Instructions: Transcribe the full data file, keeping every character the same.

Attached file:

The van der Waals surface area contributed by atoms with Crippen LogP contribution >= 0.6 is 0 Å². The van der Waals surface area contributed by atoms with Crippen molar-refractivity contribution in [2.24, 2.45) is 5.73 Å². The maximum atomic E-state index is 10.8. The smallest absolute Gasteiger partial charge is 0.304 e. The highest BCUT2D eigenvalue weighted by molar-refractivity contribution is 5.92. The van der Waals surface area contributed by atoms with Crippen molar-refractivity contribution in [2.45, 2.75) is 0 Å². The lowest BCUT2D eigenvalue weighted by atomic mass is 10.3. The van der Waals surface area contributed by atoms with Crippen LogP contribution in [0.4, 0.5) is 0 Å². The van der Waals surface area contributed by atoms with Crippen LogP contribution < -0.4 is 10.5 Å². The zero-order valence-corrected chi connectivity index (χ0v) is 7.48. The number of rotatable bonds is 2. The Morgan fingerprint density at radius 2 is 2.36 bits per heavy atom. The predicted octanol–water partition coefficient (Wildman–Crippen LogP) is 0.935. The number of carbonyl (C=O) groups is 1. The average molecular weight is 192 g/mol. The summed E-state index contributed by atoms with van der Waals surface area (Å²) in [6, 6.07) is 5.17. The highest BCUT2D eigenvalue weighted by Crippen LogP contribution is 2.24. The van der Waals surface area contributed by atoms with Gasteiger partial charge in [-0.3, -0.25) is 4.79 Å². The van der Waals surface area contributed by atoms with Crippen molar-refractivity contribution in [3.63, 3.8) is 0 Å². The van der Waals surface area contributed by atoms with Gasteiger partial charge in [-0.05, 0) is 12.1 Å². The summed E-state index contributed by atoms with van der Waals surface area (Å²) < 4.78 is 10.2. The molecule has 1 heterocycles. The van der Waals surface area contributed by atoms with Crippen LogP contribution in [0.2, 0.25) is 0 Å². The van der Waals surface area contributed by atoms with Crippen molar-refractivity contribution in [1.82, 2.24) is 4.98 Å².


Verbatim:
The van der Waals surface area contributed by atoms with Crippen LogP contribution >= 0.6 is 0 Å². The van der Waals surface area contributed by atoms with Crippen molar-refractivity contribution in [2.24, 2.45) is 5.73 Å². The maximum atomic E-state index is 10.8. The smallest absolute Gasteiger partial charge is 0.304 e. The highest BCUT2D eigenvalue weighted by molar-refractivity contribution is 5.92. The van der Waals surface area contributed by atoms with Crippen molar-refractivity contribution in [2.45, 2.75) is 0 Å². The lowest BCUT2D eigenvalue weighted by atomic mass is 10.3. The van der Waals surface area contributed by atoms with Crippen LogP contribution in [0.4, 0.5) is 0 Å². The van der Waals surface area contributed by atoms with Crippen LogP contribution < -0.4 is 10.5 Å². The zero-order valence-corrected chi connectivity index (χ0v) is 7.48. The number of rotatable bonds is 2. The Morgan fingerprint density at radius 2 is 2.36 bits per heavy atom. The predicted octanol–water partition coefficient (Wildman–Crippen LogP) is 0.935. The number of carbonyl (C=O) groups is 1. The average molecular weight is 192 g/mol. The summed E-state index contributed by atoms with van der Waals surface area (Å²) in [6, 6.07) is 5.17. The highest BCUT2D eigenvalue weighted by Crippen LogP contribution is 2.24. The van der Waals surface area contributed by atoms with Gasteiger partial charge in [-0.3, -0.25) is 4.79 Å². The van der Waals surface area contributed by atoms with Crippen molar-refractivity contribution in [3.63, 3.8) is 0 Å². The van der Waals surface area contributed by atoms with Gasteiger partial charge in [-0.05, 0) is 12.1 Å². The summed E-state index contributed by atoms with van der Waals surface area (Å²) < 4.78 is 10.2. The molecule has 1 heterocycles. The van der Waals surface area contributed by atoms with Crippen LogP contribution in [0.2, 0.25) is 0 Å². The van der Waals surface area contributed by atoms with Crippen molar-refractivity contribution in [1.82, 2.24) is 4.98 Å².